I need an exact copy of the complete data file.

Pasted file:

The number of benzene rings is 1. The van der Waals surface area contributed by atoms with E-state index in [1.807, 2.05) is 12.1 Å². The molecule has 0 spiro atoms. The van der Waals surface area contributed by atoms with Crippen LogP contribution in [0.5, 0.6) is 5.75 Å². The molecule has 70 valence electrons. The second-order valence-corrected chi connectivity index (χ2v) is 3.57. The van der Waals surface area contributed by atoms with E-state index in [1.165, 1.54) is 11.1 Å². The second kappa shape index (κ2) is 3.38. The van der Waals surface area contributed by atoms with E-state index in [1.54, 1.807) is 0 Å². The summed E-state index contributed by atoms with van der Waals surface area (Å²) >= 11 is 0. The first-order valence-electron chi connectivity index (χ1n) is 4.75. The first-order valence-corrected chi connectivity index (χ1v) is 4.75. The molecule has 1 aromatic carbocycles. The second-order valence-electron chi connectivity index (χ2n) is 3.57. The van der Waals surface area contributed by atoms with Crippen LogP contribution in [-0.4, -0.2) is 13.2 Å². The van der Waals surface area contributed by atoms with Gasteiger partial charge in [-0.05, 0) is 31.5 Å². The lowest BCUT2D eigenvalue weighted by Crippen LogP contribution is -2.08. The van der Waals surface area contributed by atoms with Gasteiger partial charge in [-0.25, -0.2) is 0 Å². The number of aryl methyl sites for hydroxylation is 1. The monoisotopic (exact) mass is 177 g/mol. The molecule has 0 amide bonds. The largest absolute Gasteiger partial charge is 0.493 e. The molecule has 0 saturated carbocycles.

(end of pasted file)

The number of benzene rings is 1. The van der Waals surface area contributed by atoms with E-state index in [1.807, 2.05) is 12.1 Å². The molecule has 0 spiro atoms. The van der Waals surface area contributed by atoms with Crippen LogP contribution in [0.5, 0.6) is 5.75 Å². The molecule has 70 valence electrons. The second-order valence-corrected chi connectivity index (χ2v) is 3.57. The van der Waals surface area contributed by atoms with E-state index in [1.165, 1.54) is 11.1 Å². The second kappa shape index (κ2) is 3.38. The van der Waals surface area contributed by atoms with E-state index in [1.54, 1.807) is 0 Å². The summed E-state index contributed by atoms with van der Waals surface area (Å²) >= 11 is 0. The first-order valence-electron chi connectivity index (χ1n) is 4.75. The first-order valence-corrected chi connectivity index (χ1v) is 4.75. The molecule has 1 aromatic carbocycles. The second-order valence-electron chi connectivity index (χ2n) is 3.57. The van der Waals surface area contributed by atoms with Crippen LogP contribution in [-0.4, -0.2) is 13.2 Å². The van der Waals surface area contributed by atoms with Gasteiger partial charge in [-0.05, 0) is 31.5 Å². The lowest BCUT2D eigenvalue weighted by Crippen LogP contribution is -2.08. The van der Waals surface area contributed by atoms with Gasteiger partial charge in [-0.25, -0.2) is 0 Å². The number of aryl methyl sites for hydroxylation is 1. The monoisotopic (exact) mass is 177 g/mol. The molecule has 0 amide bonds. The largest absolute Gasteiger partial charge is 0.493 e. The molecule has 0 saturated carbocycles.